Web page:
The controversy over a student’s objection to a prayer being offered at tonight’s Bastrop High School graduation has gone global.
People from Bastrop, across America and in several foreign countries have sent e-mails of support for the student who e-mailed school officials on Tuesday, telling them he would notify the American Civil Liberties Union if the graduation ceremony contained a prayer.
Morehouse Parish School System attorney Steve Katz advised school officials that case law supported the student’s objection to prayer at a school-sanctioned function.
Within hours after the public learned that the prayer had been removed from the program, principals in the story began receiving hundreds of e-mails of support for the student’s decision to, as Christina Niermann stated, “... finally gain the courage to speak out.”
Niermann, of Green Bay, Wisc., said she understands through first-hand experience what it’s like to be persecuted when you don’t believe what others believe.
“As an atheist, I can completely understand what it feels like to be surrounded by religion and prayer,” Niermann wrote. “Although religious people may feel like it is unoffensive, it really feels like drowning. There is little escape from it, and when you finally gain the courage to speak out, there is no response except for people lashing out at you.”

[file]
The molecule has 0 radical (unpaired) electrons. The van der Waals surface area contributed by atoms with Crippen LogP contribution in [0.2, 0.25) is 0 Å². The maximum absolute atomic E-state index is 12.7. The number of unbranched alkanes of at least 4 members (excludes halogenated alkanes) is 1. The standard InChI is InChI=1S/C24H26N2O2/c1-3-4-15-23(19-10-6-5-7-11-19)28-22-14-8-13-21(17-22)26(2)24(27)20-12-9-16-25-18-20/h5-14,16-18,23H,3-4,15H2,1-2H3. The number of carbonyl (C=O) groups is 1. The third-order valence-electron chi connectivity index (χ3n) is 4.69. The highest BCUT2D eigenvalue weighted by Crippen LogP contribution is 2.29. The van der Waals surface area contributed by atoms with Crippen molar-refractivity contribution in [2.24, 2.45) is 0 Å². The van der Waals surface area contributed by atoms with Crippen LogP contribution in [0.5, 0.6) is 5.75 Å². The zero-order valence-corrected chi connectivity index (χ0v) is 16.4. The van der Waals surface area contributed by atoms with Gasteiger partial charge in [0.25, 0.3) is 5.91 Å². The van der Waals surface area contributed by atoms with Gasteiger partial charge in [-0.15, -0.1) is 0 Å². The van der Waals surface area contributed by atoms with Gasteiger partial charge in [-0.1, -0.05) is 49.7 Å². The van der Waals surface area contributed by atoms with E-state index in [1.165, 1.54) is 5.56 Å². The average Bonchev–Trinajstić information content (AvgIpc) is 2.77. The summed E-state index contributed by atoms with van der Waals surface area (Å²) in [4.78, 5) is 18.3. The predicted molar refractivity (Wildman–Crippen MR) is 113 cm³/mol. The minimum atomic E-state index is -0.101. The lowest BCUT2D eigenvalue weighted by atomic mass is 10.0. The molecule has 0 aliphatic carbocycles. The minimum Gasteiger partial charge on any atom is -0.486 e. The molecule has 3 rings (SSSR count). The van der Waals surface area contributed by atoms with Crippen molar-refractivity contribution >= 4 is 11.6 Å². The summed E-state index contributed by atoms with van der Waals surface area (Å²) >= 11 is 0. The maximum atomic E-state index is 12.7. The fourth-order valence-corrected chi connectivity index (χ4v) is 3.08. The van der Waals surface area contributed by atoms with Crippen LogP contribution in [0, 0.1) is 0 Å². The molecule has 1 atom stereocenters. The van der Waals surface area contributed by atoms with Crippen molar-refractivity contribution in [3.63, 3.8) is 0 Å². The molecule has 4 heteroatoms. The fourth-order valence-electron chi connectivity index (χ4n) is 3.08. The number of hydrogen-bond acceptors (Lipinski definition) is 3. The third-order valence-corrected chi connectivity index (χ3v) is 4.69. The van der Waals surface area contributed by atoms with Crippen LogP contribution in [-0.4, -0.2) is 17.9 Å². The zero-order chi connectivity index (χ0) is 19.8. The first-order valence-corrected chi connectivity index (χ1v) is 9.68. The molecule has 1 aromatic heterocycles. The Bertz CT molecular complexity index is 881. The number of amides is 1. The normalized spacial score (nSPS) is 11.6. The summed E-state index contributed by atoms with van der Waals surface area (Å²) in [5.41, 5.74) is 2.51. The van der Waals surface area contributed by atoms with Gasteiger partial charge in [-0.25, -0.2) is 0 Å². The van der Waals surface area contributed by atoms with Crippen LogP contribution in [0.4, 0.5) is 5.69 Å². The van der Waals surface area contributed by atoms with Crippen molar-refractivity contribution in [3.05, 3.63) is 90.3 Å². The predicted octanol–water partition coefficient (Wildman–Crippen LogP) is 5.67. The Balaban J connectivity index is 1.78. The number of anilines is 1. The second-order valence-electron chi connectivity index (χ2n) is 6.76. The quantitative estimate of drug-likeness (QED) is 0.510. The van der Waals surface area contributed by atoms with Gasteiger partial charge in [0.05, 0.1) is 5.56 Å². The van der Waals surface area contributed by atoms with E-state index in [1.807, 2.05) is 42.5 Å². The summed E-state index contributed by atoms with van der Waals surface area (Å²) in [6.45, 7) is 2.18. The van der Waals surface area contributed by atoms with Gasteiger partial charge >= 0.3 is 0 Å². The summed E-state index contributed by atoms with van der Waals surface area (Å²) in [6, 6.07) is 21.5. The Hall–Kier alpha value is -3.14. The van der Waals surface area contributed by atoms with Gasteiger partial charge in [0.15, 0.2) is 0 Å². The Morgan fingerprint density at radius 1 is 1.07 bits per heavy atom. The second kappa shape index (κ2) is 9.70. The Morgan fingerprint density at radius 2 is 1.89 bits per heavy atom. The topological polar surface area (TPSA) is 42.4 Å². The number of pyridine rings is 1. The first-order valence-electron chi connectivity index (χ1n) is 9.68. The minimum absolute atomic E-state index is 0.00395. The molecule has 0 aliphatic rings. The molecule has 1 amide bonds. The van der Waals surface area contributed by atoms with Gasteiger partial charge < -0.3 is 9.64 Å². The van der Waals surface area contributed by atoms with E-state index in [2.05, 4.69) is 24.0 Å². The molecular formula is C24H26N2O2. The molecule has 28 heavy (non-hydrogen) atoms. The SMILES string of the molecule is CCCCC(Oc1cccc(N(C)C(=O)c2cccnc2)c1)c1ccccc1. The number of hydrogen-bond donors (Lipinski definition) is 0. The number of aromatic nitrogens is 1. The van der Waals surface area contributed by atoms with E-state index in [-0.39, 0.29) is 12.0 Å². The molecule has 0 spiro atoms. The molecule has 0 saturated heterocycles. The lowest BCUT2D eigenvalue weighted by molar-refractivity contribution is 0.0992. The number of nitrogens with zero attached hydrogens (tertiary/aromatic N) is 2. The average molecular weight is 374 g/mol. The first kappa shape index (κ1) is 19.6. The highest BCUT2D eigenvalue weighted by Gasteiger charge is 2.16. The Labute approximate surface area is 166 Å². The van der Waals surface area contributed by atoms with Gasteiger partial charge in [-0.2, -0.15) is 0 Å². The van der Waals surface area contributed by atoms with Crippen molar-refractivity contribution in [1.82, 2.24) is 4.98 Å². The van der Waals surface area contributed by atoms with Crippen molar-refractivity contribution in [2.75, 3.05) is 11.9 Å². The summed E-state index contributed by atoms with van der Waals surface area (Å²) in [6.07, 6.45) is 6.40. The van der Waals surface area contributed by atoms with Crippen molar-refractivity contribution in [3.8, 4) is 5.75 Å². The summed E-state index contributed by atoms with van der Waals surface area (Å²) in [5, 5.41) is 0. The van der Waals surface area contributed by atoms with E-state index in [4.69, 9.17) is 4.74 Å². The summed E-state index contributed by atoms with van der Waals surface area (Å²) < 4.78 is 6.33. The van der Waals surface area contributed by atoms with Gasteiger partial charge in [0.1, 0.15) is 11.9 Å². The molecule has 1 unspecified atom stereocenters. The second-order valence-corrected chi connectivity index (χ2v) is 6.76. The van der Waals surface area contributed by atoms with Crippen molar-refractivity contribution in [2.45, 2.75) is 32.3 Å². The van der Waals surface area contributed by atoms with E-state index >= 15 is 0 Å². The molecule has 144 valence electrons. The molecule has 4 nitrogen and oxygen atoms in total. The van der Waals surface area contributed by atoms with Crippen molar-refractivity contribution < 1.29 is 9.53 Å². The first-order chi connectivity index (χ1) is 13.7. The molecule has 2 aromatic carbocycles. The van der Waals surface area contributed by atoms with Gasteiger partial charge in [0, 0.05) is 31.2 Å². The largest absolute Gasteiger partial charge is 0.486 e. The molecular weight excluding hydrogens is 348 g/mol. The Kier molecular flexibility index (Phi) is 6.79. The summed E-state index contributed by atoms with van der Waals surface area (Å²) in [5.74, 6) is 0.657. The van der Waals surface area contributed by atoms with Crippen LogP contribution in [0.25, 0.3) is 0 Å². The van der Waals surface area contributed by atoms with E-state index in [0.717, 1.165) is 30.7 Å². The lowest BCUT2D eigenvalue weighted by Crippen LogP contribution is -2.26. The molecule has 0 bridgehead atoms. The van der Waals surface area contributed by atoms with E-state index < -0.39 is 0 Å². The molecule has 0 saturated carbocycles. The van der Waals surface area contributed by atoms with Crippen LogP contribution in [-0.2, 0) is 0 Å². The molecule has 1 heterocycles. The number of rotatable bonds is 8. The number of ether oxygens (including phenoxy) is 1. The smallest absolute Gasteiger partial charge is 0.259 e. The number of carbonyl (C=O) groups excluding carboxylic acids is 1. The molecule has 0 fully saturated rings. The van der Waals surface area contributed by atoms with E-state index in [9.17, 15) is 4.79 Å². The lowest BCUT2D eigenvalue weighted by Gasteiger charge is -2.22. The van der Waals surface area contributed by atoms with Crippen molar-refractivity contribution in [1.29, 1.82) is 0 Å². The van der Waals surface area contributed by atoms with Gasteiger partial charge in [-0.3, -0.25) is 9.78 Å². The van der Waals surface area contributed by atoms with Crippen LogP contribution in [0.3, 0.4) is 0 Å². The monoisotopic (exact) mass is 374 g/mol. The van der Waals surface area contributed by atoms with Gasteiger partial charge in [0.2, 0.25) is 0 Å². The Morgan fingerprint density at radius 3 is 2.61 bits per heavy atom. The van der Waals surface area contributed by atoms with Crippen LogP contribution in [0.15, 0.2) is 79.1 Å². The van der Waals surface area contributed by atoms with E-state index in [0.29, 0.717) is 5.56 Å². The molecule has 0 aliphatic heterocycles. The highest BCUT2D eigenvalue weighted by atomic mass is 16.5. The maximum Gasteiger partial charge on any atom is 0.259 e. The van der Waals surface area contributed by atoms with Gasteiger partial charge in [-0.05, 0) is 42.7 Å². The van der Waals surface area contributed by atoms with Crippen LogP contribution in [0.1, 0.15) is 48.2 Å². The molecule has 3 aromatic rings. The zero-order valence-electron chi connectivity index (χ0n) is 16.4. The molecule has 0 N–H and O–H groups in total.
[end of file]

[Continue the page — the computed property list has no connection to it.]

Roxanne Murray of Rio Rancho, New Mexico, as did others, feels the student should be lauded for taking an unpopular stand.
“I hope that the town of Bastrop is proud of [the student],” Murray wrote. “There aren't many young men of his age who have the courage of their convictions, and who would be willing to take an unpopular public stance in defense of those minority rights which prevent majority rule from becoming mob rule. I hope to live long enough to see the day when this sort of self-sacrifice is not necessary to make schools comply with federal law.”
Michelle Robinson of Bastrop was chosen to represent a portion of e-mails received from people who identify themselves as Christians who support the decision to take prayer from the program.
Robinson wrote that she felt the student “ ... received torment from the whole community just because of [their] wish to be free of religious influence while in a school setting.
“I am a Christian, and while I wish that Duncan would convert to Christianity and accept Jesus Christ as his LORD, I also acknowledge the fact that this is America and people are free to worship how they want.”
Robinson closed her e-mail by stating she personally would not mind a Christian prayer being offered at the ceremony.
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“... I shudder to think of what would happen if a MUSLIM or JEWISH prayer was read. Because of that we must be free of all religious influence in our public institutions. My church will always stand strong and so will my faith. Keep your government out of my religion and I will keep my religion out of your government.”